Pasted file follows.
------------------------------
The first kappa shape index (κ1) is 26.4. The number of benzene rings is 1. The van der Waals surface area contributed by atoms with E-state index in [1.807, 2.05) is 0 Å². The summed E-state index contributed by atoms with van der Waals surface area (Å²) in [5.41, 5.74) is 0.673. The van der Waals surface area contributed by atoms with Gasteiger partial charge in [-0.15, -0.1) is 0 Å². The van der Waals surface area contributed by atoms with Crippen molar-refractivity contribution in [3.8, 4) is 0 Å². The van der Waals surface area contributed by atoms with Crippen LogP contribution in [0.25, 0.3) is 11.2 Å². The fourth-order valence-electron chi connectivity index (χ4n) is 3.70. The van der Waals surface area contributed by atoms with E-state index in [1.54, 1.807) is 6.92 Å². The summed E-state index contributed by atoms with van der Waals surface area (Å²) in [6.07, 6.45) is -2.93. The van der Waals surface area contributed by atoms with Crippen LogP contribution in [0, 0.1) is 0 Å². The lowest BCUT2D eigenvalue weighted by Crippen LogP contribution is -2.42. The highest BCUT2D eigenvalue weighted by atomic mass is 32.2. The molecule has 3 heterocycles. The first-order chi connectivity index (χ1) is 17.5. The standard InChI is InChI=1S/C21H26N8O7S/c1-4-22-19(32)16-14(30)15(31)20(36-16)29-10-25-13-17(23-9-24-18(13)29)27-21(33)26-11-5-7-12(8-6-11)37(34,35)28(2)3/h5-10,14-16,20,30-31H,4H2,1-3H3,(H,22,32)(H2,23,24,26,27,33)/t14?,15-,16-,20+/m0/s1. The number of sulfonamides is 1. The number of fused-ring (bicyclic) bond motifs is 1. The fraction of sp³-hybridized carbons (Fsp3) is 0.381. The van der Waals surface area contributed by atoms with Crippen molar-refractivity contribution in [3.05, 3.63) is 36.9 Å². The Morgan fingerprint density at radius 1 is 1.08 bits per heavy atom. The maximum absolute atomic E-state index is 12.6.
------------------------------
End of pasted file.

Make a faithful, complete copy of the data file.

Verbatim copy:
The first kappa shape index (κ1) is 26.4. The number of benzene rings is 1. The van der Waals surface area contributed by atoms with E-state index in [1.807, 2.05) is 0 Å². The summed E-state index contributed by atoms with van der Waals surface area (Å²) in [5.41, 5.74) is 0.673. The van der Waals surface area contributed by atoms with Gasteiger partial charge in [-0.15, -0.1) is 0 Å². The van der Waals surface area contributed by atoms with Crippen molar-refractivity contribution in [3.8, 4) is 0 Å². The van der Waals surface area contributed by atoms with Crippen LogP contribution in [0.25, 0.3) is 11.2 Å². The fourth-order valence-electron chi connectivity index (χ4n) is 3.70. The van der Waals surface area contributed by atoms with E-state index in [1.54, 1.807) is 6.92 Å². The summed E-state index contributed by atoms with van der Waals surface area (Å²) in [6.07, 6.45) is -2.93. The van der Waals surface area contributed by atoms with Crippen LogP contribution in [0, 0.1) is 0 Å². The lowest BCUT2D eigenvalue weighted by Crippen LogP contribution is -2.42. The highest BCUT2D eigenvalue weighted by atomic mass is 32.2. The molecule has 3 heterocycles. The first-order chi connectivity index (χ1) is 17.5. The standard InChI is InChI=1S/C21H26N8O7S/c1-4-22-19(32)16-14(30)15(31)20(36-16)29-10-25-13-17(23-9-24-18(13)29)27-21(33)26-11-5-7-12(8-6-11)37(34,35)28(2)3/h5-10,14-16,20,30-31H,4H2,1-3H3,(H,22,32)(H2,23,24,26,27,33)/t14?,15-,16-,20+/m0/s1. The number of sulfonamides is 1. The number of fused-ring (bicyclic) bond motifs is 1. The fraction of sp³-hybridized carbons (Fsp3) is 0.381. The van der Waals surface area contributed by atoms with Crippen molar-refractivity contribution in [3.05, 3.63) is 36.9 Å². The Morgan fingerprint density at radius 1 is 1.08 bits per heavy atom. The maximum absolute atomic E-state index is 12.6.